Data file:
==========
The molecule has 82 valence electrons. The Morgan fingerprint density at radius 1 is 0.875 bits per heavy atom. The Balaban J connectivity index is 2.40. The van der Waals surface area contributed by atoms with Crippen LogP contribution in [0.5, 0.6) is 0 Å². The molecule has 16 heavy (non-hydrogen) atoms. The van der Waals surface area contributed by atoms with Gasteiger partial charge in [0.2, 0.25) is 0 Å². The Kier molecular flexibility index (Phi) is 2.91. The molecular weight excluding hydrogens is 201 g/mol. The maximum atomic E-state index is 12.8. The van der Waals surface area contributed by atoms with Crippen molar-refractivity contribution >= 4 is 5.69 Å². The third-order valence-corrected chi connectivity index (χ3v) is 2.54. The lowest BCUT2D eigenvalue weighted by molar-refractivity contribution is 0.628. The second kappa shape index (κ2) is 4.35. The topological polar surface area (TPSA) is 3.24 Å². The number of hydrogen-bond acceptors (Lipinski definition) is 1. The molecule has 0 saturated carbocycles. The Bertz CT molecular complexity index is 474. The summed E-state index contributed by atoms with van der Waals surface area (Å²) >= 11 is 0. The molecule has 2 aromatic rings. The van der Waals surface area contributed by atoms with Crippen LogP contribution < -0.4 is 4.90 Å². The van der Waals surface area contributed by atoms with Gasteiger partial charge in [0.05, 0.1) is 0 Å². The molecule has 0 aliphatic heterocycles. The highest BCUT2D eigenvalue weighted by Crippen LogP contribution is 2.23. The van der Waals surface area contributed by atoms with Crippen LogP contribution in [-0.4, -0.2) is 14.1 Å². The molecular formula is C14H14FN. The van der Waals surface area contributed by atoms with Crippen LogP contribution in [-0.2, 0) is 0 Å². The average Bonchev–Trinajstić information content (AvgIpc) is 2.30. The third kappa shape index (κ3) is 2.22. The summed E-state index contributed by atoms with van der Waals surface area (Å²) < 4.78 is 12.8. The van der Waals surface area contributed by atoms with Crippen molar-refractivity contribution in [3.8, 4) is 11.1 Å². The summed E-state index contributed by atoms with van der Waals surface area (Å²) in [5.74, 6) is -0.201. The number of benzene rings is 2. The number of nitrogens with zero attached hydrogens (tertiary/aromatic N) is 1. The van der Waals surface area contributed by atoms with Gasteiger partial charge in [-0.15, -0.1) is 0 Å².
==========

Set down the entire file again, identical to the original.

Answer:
The molecule has 82 valence electrons. The Morgan fingerprint density at radius 1 is 0.875 bits per heavy atom. The Balaban J connectivity index is 2.40. The van der Waals surface area contributed by atoms with Crippen LogP contribution in [0.5, 0.6) is 0 Å². The molecule has 16 heavy (non-hydrogen) atoms. The van der Waals surface area contributed by atoms with Gasteiger partial charge in [0.2, 0.25) is 0 Å². The Kier molecular flexibility index (Phi) is 2.91. The molecular weight excluding hydrogens is 201 g/mol. The maximum atomic E-state index is 12.8. The van der Waals surface area contributed by atoms with Crippen molar-refractivity contribution >= 4 is 5.69 Å². The third-order valence-corrected chi connectivity index (χ3v) is 2.54. The lowest BCUT2D eigenvalue weighted by molar-refractivity contribution is 0.628. The second kappa shape index (κ2) is 4.35. The topological polar surface area (TPSA) is 3.24 Å². The number of hydrogen-bond acceptors (Lipinski definition) is 1. The molecule has 0 saturated carbocycles. The Bertz CT molecular complexity index is 474. The summed E-state index contributed by atoms with van der Waals surface area (Å²) >= 11 is 0. The molecule has 2 aromatic rings. The van der Waals surface area contributed by atoms with Crippen LogP contribution < -0.4 is 4.90 Å². The van der Waals surface area contributed by atoms with Gasteiger partial charge in [0.05, 0.1) is 0 Å². The molecule has 0 aliphatic heterocycles. The highest BCUT2D eigenvalue weighted by Crippen LogP contribution is 2.23. The van der Waals surface area contributed by atoms with Crippen LogP contribution in [-0.4, -0.2) is 14.1 Å². The molecular formula is C14H14FN. The van der Waals surface area contributed by atoms with Crippen LogP contribution in [-0.2, 0) is 0 Å². The average Bonchev–Trinajstić information content (AvgIpc) is 2.30. The third kappa shape index (κ3) is 2.22. The summed E-state index contributed by atoms with van der Waals surface area (Å²) < 4.78 is 12.8. The van der Waals surface area contributed by atoms with Crippen molar-refractivity contribution in [3.8, 4) is 11.1 Å². The summed E-state index contributed by atoms with van der Waals surface area (Å²) in [5.74, 6) is -0.201. The number of benzene rings is 2. The number of nitrogens with zero attached hydrogens (tertiary/aromatic N) is 1. The van der Waals surface area contributed by atoms with Gasteiger partial charge in [-0.15, -0.1) is 0 Å².